The Island of Lost Resolution

In preparation for the coming year, a progress report on last year’s resolutions, which Rochelle recently found on her computer.

Rochelle found the following snippet on her computer, dated at the end of last year:

“Crap Reduction and Abatement Program — While we have remained committed to the idea of having less stuff, we still have way too much crap. Michael has promised to get rid of his BeBox collection by January 17th (the one year anniversary of their arrival). I have promised to throw any remaining BeBoxes out the front window on January 18th. I have vowed that since Spring semester doesn’t start until February, I would dedicate a couple of weekends in January to weeding through the dressing room which, despite our good intentions, has reverted once again to the Island of Lost Crap.”

For the record, all three of these things will be on our resolutions list at the end of this year, too.

A Sad Passing: Seltzer Sisters Is No More

When I arrived at Rochelle’s house to pick her up for our very first date, she invited me in for a few minutes, and offered me a beverage. She took an old fashioned seltzer bottle out of the refrigerator, put a little vanilla syrup in two glasses, and spritzed in the seltzer, stirring to mix in the syrup. It was delicious, a retro luxury, and I knew then that Rochelle was supercool, someone whose tastes would complement mine. Less than three months later, we were engaged.

When I arrived at Rochelle’s house to pick her up for our very first date, she invited me in for a few minutes, and offered me a beverage. She took an old fashioned seltzer bottle out of the refrigerator, put a little vanilla syrup in two glasses, and spritzed in the seltzer, stirring to mix in the syrup. It was delicious, a retro luxury, and I knew then that Rochelle was supercool, someone whose tastes would complement mine. Less than three months later, we were engaged.

Rochelle’s seltzer came from Seltzer Sisters, a local small business that provided home and commercial delivery of seltzer all over the Bay Area. Rochelle had been a customer of theirs almost since she moved to San Francisco 15 years ago.

Today we learned that after being in business for 20 years, Seltzer Sisters has ceased operations, due in large part to the wildly escalating costs associated with workers’ comp. insurance.

I don’t know who’s to blame for the horrible workers’ comp. situation, but it’s clear it’s killing businesses I care about. Here’s hoping that the new governor of California, whom I didn’t vote for, can fix it, and that Seltzer Sisters can find a way to make a comeback.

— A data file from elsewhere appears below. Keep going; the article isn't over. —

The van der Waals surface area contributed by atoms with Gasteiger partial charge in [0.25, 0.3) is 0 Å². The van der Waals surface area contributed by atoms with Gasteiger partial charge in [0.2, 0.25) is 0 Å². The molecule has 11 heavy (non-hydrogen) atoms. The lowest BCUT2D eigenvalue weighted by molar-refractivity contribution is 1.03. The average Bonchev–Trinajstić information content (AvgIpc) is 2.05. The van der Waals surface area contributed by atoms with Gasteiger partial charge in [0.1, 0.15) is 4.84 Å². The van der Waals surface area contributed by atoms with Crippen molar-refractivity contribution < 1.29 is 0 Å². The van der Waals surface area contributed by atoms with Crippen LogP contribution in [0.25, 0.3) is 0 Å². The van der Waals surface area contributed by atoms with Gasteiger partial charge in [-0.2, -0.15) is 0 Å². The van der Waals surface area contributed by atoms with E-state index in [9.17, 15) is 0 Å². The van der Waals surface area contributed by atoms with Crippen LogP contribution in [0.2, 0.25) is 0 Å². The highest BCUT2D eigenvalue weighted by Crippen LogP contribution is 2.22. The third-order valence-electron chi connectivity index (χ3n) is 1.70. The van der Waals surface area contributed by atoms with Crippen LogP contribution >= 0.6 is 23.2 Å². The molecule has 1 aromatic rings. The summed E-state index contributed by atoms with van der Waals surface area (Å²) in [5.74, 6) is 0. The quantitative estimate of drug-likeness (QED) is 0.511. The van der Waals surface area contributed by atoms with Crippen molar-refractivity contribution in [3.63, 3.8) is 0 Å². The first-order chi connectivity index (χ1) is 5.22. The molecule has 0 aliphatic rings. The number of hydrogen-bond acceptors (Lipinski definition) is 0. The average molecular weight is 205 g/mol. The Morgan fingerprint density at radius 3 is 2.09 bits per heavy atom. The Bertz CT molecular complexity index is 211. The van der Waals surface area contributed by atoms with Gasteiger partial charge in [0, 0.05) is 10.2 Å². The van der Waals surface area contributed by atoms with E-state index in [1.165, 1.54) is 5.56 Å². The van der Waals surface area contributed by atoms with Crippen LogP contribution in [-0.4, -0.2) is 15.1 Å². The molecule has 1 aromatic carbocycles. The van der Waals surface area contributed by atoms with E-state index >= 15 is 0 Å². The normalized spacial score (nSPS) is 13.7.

To Craig and the rest of the crew at Seltzer Sisters, we wish you the very best of luck. We will miss you terribly.

Update: They’re back, and as good as ever.

We’re in the NY Times

Rochelle and I were mentioned, and Rochelle quoted, in this Sunday’s New York Times.

Rochelle and I were mentioned, and Rochelle quoted, in this Sunday’s New York Times. The article is about couples registering for wine when they’re getting married, which we did, and recommend. Go read the article for more details.

Rochelle’s marking an item off her “to do before I die” list, and we were both happy that we weren’t the couple with the largest age range mentioned in the article (we’re 4 years apart, while the biggest gap was 11 years).

Rochelle. Lays. Down. The Law.

It would appear that my wife has decided I’m not doing enough with my time off, to clean up the house and otherwise work on useful projects (with “useful” being a word _she_ gets to define). She’s decided that I need to get up with her in the morning, take a bath with her, and have coffee with her before she goes off to her job. All of this to ensure that my day at least starts early enough to accomplish something.

It would appear that my wife has decided I’m not doing enough with my time off, to clean up the house and otherwise work on useful projects (with “useful” being a word she gets to define). She’s decided that I need to get up with her in the morning, take a bath with her, and have coffee with her before she goes off to her job. All of this to ensure that my day at least starts early enough to accomplish something.

I suppose this could have something to do with idolizing Sarah Hepola’s life in a previous post. Or that I can never remember everything, or much of anything, I did with the day while she was at work. Or that she’s usually waking me up from a nap when she calls home. Or that the stack of BeBox husks is as huge as ever.

At any rate, I now have to be much more productive and accountable. Expect me to blog more, so I can at least point to the posts as something I accomplished.

Ninja!

Rochelle is closing in on her Ninja degree in tequila, which is the optional degree that comes after the Ph.D. The Ninja degree is when you (a) have your Ph.D., and then (b) drink (yet another) 35 tequilas, neat — i.e., in a snifter, straight, not in a margarita or other cocktail. You don’t need a Ninja to become a Demigod, and indeed, fewer than a dozen people have achieved all four levels.

Rochelle is closing in on her Ninja degree in tequila, which is the optional degree that comes after the Ph.D. The Ninja degree is when you (a) have your Ph.D., and then (b) drink (yet another) 35 tequilas, neat — i.e., in a snifter, straight, not in a margarita or other cocktail. You don’t need to be a Ninja to become a Demigod, and indeed, fewer than a dozen people have achieved all four levels.

While we both got our Ph.D.s at the same time, Rochelle’s Ninja degree is coming about a year before mine will, as I just can’t drink more than one in a sitting. I have bad memories of bad tequila from my early 20s, that there’s just no doing away with.